Updated: Friday, 28th February 2020 @ 8:34am

'Let's make it important': Salford theatre group to stage real anti-austerity march in Love on the Dole

'Let's make it important': Salford theatre group to stage real anti-austerity march in Love on the Dole

| By Mason Jones

A Salford theatre group will blur the line between fantasy and reality by staging a real anti-austerity march during an upcoming play.

The Salford Community Theatre Project is inviting real campaigners and trade unionists to march down Chapel Street in an adaptation of Walter Greenwood’s Love on the Dole.

The cast, made up entirely of volunteers, will begin by performing in Islington Mill before taking to the streets for the final scenes.

Set in the poverty-stricken slums of 1930s Salford, Greenwood wrote of how his community was being hammered by unemployment.

The theatre group hope that Greenwood’s tale of economic hardship will help highlight problems that Salford faces today.

“People are getting laid off and sanctioned within the story and the cast will march out of Islington Mill,” co-director Steph Green told MM.

“We’ll have a meeting point for campaigners, trade unions and anyone who wants to be part of the demonstration.

“Not only will it be a scene in the play, with the characters marching, we’re hoping to be joined by campaigners to have a demo five nights in a row.”

The cast, and demonstrators, will march to Bexley Square where 10,000 people gathered in 1931 to protest against unemployment.

Another scene will then be performed before marching to St Philips Church where the play will end.

“Because this march actually happened, and then it was fictionalised in the novel, we’re sort of playing both sides of it, Steph said.

“The cast and the audience will be doing the march as a scene, but when we’re joined by these campaigners it will form a demo and we’ll have a mass of people walking to the old Town Hall on Bexley Square just like they did in the 1930s.

“It will be quite special – we’re excited about it.”

Steph, who has previously worked on other community projects such as the Chester Mystery plays, said that it was important to her and fellow co-director, Sarah Weston, not to focus on the period setting of Greenwood’s novel.

“We’re trying not to pin it down to the past, and not dress the cast in period dress which could make it really archaic and just another play about 1930s Salford,” she said.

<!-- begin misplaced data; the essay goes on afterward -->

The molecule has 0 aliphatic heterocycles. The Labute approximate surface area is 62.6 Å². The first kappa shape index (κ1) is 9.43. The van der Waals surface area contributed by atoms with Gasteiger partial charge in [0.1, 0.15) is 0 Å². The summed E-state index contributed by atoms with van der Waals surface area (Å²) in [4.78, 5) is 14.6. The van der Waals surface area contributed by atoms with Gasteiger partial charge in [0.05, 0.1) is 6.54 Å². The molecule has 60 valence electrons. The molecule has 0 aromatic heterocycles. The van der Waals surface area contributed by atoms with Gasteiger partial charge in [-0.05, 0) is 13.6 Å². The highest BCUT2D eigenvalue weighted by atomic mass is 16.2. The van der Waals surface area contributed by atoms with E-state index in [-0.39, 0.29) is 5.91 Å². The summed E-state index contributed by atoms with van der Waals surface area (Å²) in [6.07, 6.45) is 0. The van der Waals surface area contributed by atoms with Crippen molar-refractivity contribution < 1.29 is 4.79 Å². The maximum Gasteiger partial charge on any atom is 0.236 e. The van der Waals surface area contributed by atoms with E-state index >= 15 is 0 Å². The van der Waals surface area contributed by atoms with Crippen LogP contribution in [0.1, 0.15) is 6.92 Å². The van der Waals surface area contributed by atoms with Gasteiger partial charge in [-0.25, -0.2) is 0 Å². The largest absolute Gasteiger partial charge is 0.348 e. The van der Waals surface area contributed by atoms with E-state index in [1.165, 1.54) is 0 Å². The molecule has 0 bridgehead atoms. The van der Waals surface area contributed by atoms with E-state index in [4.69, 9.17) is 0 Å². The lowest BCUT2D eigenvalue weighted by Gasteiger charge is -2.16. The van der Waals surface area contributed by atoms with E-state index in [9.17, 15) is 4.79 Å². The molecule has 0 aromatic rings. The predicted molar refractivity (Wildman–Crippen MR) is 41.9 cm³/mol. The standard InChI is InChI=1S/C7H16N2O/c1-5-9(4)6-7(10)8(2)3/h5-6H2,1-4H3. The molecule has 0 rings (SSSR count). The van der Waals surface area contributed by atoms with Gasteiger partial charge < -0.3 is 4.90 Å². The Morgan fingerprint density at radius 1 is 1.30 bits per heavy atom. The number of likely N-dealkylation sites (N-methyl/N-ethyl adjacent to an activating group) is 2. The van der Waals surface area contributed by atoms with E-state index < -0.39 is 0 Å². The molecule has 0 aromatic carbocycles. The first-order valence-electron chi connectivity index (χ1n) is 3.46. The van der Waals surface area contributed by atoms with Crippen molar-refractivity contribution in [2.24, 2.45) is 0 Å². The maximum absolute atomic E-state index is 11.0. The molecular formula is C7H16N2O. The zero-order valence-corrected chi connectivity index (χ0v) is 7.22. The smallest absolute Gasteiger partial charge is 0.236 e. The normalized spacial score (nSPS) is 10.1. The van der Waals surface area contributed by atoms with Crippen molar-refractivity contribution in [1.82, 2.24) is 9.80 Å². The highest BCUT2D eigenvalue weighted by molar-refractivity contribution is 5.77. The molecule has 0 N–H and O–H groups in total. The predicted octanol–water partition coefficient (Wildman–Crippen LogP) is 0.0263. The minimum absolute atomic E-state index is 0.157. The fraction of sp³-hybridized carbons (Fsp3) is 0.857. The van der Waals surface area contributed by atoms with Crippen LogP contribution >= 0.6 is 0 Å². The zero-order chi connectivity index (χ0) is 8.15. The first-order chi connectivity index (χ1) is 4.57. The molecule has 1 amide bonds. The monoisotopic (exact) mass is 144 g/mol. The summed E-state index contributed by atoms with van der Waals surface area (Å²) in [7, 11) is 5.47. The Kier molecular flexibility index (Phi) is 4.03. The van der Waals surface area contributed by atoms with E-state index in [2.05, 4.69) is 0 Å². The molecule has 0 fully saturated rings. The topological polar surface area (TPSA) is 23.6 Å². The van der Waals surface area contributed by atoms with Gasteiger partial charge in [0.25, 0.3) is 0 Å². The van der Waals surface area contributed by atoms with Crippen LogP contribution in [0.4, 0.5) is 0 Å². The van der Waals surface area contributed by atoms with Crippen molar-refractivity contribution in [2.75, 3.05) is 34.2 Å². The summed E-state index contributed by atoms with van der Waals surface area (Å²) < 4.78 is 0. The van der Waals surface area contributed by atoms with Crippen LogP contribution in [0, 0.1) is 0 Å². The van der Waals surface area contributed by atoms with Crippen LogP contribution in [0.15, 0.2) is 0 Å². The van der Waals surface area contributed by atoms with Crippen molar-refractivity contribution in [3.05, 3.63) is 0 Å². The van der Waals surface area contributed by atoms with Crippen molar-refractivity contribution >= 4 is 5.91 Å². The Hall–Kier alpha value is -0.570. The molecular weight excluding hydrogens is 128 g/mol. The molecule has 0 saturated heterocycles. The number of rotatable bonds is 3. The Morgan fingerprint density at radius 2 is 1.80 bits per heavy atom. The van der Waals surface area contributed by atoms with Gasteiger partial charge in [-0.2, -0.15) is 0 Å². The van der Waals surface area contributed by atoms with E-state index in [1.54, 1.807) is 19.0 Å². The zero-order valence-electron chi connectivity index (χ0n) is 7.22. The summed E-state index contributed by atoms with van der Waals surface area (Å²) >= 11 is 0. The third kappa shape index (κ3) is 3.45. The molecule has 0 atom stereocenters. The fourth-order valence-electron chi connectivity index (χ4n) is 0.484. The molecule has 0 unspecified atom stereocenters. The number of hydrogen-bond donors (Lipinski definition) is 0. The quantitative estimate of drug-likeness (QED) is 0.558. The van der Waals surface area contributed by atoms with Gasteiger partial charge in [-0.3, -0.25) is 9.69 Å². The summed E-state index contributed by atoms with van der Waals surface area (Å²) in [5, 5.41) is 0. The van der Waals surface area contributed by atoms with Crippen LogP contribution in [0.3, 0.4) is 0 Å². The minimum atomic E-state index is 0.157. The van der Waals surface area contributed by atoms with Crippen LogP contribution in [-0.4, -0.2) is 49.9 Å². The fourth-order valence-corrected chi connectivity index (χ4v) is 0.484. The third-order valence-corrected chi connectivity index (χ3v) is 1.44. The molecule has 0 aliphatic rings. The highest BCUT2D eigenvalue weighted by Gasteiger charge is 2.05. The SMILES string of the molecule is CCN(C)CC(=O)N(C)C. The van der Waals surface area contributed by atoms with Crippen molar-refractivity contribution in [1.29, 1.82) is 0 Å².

“Doing it somewhere like Islington Mill, and being out on modern Chapel Street, will blur that line.

“Let’s not just put on another version of Love on the Dole, let’s make it a community play and let’s make it important.”

The fact that many of the cast have never acted before has been an advantage according to the theatre worker.

Recruited from the local community, Steph said that the cast see similarities between themes in the play and life in Salford today.

“We’ve found it works better to work with volunteers rather than professional actors because of their instincts, they don’t over think it and they just go for it,” she said.

“People are more down to earth and in it for a common cause.

“They say some of their lines and then say ‘this is happening now’.

“One guy said that this play is making him want to get into politics because of what he’s talking about.

“That’s exactly what we’d rather do than hire a load of professional actors and just put on a good play without it being important.”

The theatre group hopes that their community-based approach will help to bring in a new audience.

“It’s not ‘sit down and come and watch a play’ it will be like a promenade performance around Islington Mill,” she said.

“The most important thing is to try and get people who don’t come to theatre, who might be put off if it was behind done in a bigger theatre or being done by professional actors.

“There are people in our cast who have never even been to the theatre so that’s who we want to talk to as well as the people who might enjoy it for the theatrical aspects.

“We don’t want there to be any barriers for anyone.”

Love on the Dole will run from July 5 – 9 at Islington Mill.

The Salford Community Theatre Project are hosting a fundraiser for the production at The Old Pint Pot on April 15 from 8pm.

The event will feature live music and spoken word with tickets priced at £5.

For more information click here.

Image courtesy of Bernard Brough, via YouTube, with thanks.